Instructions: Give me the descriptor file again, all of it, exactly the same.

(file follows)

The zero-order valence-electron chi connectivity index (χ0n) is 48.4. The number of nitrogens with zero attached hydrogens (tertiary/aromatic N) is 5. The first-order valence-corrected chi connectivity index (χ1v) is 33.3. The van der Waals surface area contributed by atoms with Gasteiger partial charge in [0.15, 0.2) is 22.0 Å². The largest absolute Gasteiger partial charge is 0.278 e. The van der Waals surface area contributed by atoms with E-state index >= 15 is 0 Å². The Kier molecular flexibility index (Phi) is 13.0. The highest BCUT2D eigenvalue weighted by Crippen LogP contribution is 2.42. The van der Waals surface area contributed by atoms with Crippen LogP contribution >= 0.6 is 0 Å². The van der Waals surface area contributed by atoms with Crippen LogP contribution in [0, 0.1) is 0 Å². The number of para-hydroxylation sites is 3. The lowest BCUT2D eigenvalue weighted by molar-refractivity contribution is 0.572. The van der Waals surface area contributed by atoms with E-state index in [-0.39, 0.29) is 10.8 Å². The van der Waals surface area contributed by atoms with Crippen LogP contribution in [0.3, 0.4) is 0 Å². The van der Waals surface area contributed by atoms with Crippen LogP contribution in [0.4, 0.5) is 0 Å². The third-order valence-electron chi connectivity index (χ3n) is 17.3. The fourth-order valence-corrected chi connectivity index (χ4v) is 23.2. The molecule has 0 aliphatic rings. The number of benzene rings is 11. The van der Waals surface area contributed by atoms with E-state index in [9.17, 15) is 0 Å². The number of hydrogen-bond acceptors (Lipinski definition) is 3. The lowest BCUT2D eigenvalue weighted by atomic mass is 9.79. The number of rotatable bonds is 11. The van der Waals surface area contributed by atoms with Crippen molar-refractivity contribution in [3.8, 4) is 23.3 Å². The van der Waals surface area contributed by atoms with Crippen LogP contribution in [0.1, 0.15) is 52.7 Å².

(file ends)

The zero-order valence-electron chi connectivity index (χ0n) is 48.4. The number of nitrogens with zero attached hydrogens (tertiary/aromatic N) is 5. The first-order valence-corrected chi connectivity index (χ1v) is 33.3. The van der Waals surface area contributed by atoms with Gasteiger partial charge in [0.15, 0.2) is 22.0 Å². The largest absolute Gasteiger partial charge is 0.278 e. The van der Waals surface area contributed by atoms with E-state index >= 15 is 0 Å². The Kier molecular flexibility index (Phi) is 13.0. The highest BCUT2D eigenvalue weighted by Crippen LogP contribution is 2.42. The van der Waals surface area contributed by atoms with Crippen LogP contribution >= 0.6 is 0 Å². The van der Waals surface area contributed by atoms with Crippen LogP contribution in [0, 0.1) is 0 Å². The number of para-hydroxylation sites is 3. The lowest BCUT2D eigenvalue weighted by molar-refractivity contribution is 0.572. The van der Waals surface area contributed by atoms with E-state index in [-0.39, 0.29) is 10.8 Å². The van der Waals surface area contributed by atoms with Crippen LogP contribution in [0.3, 0.4) is 0 Å². The van der Waals surface area contributed by atoms with Crippen LogP contribution in [0.4, 0.5) is 0 Å². The third-order valence-electron chi connectivity index (χ3n) is 17.3. The fourth-order valence-corrected chi connectivity index (χ4v) is 23.2. The molecule has 0 aliphatic rings. The number of benzene rings is 11. The van der Waals surface area contributed by atoms with E-state index in [9.17, 15) is 0 Å². The number of hydrogen-bond acceptors (Lipinski definition) is 3. The lowest BCUT2D eigenvalue weighted by atomic mass is 9.79. The number of rotatable bonds is 11. The van der Waals surface area contributed by atoms with Crippen molar-refractivity contribution in [3.8, 4) is 23.3 Å². The van der Waals surface area contributed by atoms with Crippen LogP contribution in [0.1, 0.15) is 52.7 Å².